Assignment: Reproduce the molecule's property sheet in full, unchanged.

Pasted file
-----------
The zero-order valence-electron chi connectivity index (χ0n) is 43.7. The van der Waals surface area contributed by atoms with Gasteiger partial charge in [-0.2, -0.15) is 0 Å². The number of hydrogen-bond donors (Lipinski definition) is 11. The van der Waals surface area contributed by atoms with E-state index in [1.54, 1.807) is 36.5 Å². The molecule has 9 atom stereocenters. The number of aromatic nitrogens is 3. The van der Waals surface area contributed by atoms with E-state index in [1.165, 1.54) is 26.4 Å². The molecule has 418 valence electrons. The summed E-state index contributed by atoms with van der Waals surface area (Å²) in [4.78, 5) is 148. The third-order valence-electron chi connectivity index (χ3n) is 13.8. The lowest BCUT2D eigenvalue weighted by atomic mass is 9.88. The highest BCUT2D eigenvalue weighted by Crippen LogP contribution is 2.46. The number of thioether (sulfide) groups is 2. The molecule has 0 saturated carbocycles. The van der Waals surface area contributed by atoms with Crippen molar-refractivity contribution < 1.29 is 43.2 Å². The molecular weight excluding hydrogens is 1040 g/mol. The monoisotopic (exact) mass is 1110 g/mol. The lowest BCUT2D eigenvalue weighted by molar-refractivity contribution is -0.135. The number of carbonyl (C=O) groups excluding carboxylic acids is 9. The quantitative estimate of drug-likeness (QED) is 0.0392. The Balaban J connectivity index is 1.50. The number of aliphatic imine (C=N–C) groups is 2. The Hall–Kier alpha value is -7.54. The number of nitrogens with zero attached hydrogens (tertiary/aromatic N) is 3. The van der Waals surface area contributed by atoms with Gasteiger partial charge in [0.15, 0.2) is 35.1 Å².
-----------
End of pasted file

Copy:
The zero-order valence-electron chi connectivity index (χ0n) is 43.7. The van der Waals surface area contributed by atoms with Gasteiger partial charge in [-0.2, -0.15) is 0 Å². The number of hydrogen-bond donors (Lipinski definition) is 11. The van der Waals surface area contributed by atoms with E-state index in [1.54, 1.807) is 36.5 Å². The molecule has 9 atom stereocenters. The number of aromatic nitrogens is 3. The van der Waals surface area contributed by atoms with E-state index in [1.165, 1.54) is 26.4 Å². The molecule has 418 valence electrons. The summed E-state index contributed by atoms with van der Waals surface area (Å²) in [4.78, 5) is 148. The third-order valence-electron chi connectivity index (χ3n) is 13.8. The lowest BCUT2D eigenvalue weighted by atomic mass is 9.88. The highest BCUT2D eigenvalue weighted by Crippen LogP contribution is 2.46. The number of thioether (sulfide) groups is 2. The molecule has 0 saturated carbocycles. The van der Waals surface area contributed by atoms with Crippen molar-refractivity contribution < 1.29 is 43.2 Å². The molecular weight excluding hydrogens is 1040 g/mol. The monoisotopic (exact) mass is 1110 g/mol. The lowest BCUT2D eigenvalue weighted by molar-refractivity contribution is -0.135. The number of carbonyl (C=O) groups excluding carboxylic acids is 9. The quantitative estimate of drug-likeness (QED) is 0.0392. The Balaban J connectivity index is 1.50. The number of aliphatic imine (C=N–C) groups is 2. The Hall–Kier alpha value is -7.54. The number of nitrogens with zero attached hydrogens (tertiary/aromatic N) is 3. The van der Waals surface area contributed by atoms with Gasteiger partial charge in [0.15, 0.2) is 35.1 Å².